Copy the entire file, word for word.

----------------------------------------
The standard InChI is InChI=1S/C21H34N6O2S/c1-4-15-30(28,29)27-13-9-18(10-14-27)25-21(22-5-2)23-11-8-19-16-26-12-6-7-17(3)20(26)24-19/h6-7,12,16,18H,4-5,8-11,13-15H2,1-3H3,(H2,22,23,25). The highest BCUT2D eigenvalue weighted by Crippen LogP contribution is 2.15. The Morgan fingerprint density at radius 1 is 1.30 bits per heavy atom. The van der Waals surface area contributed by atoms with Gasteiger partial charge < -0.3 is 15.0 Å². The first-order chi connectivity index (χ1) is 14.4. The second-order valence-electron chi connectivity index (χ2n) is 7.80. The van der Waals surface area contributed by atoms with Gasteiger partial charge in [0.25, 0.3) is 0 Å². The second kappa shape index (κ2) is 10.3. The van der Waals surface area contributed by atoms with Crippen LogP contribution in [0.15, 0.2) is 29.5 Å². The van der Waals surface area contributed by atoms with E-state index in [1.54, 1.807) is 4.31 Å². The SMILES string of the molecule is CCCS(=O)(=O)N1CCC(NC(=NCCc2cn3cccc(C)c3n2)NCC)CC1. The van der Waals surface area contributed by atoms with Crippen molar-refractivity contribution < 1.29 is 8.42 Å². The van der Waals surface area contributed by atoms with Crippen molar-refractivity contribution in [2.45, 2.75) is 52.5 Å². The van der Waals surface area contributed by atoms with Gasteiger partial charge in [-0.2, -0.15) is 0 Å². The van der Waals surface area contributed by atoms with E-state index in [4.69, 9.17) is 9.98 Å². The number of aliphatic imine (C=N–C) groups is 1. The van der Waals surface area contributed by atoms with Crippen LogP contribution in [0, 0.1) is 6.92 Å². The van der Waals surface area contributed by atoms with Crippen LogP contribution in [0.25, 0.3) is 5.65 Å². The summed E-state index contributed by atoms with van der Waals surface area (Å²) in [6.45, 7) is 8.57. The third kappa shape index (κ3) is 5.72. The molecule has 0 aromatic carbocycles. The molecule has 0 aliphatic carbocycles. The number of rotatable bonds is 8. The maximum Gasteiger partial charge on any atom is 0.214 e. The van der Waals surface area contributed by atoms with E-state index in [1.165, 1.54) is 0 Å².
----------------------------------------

The standard InChI is InChI=1S/C21H34N6O2S/c1-4-15-30(28,29)27-13-9-18(10-14-27)25-21(22-5-2)23-11-8-19-16-26-12-6-7-17(3)20(26)24-19/h6-7,12,16,18H,4-5,8-11,13-15H2,1-3H3,(H2,22,23,25). The highest BCUT2D eigenvalue weighted by Crippen LogP contribution is 2.15. The Morgan fingerprint density at radius 1 is 1.30 bits per heavy atom. The van der Waals surface area contributed by atoms with Gasteiger partial charge < -0.3 is 15.0 Å². The first-order chi connectivity index (χ1) is 14.4. The second-order valence-electron chi connectivity index (χ2n) is 7.80. The van der Waals surface area contributed by atoms with Gasteiger partial charge in [0.25, 0.3) is 0 Å². The second kappa shape index (κ2) is 10.3. The van der Waals surface area contributed by atoms with Crippen LogP contribution in [0.15, 0.2) is 29.5 Å². The van der Waals surface area contributed by atoms with E-state index in [1.54, 1.807) is 4.31 Å². The SMILES string of the molecule is CCCS(=O)(=O)N1CCC(NC(=NCCc2cn3cccc(C)c3n2)NCC)CC1. The van der Waals surface area contributed by atoms with Crippen molar-refractivity contribution < 1.29 is 8.42 Å². The van der Waals surface area contributed by atoms with Crippen molar-refractivity contribution in [2.45, 2.75) is 52.5 Å². The van der Waals surface area contributed by atoms with Gasteiger partial charge in [-0.2, -0.15) is 0 Å². The van der Waals surface area contributed by atoms with E-state index in [4.69, 9.17) is 9.98 Å². The number of aliphatic imine (C=N–C) groups is 1. The van der Waals surface area contributed by atoms with Crippen LogP contribution in [0, 0.1) is 6.92 Å². The van der Waals surface area contributed by atoms with Crippen LogP contribution in [0.25, 0.3) is 5.65 Å². The summed E-state index contributed by atoms with van der Waals surface area (Å²) in [6.45, 7) is 8.57. The third kappa shape index (κ3) is 5.72. The molecule has 0 aromatic carbocycles. The molecule has 0 aliphatic carbocycles. The number of rotatable bonds is 8. The maximum Gasteiger partial charge on any atom is 0.214 e. The van der Waals surface area contributed by atoms with E-state index in [1.165, 1.54) is 0 Å².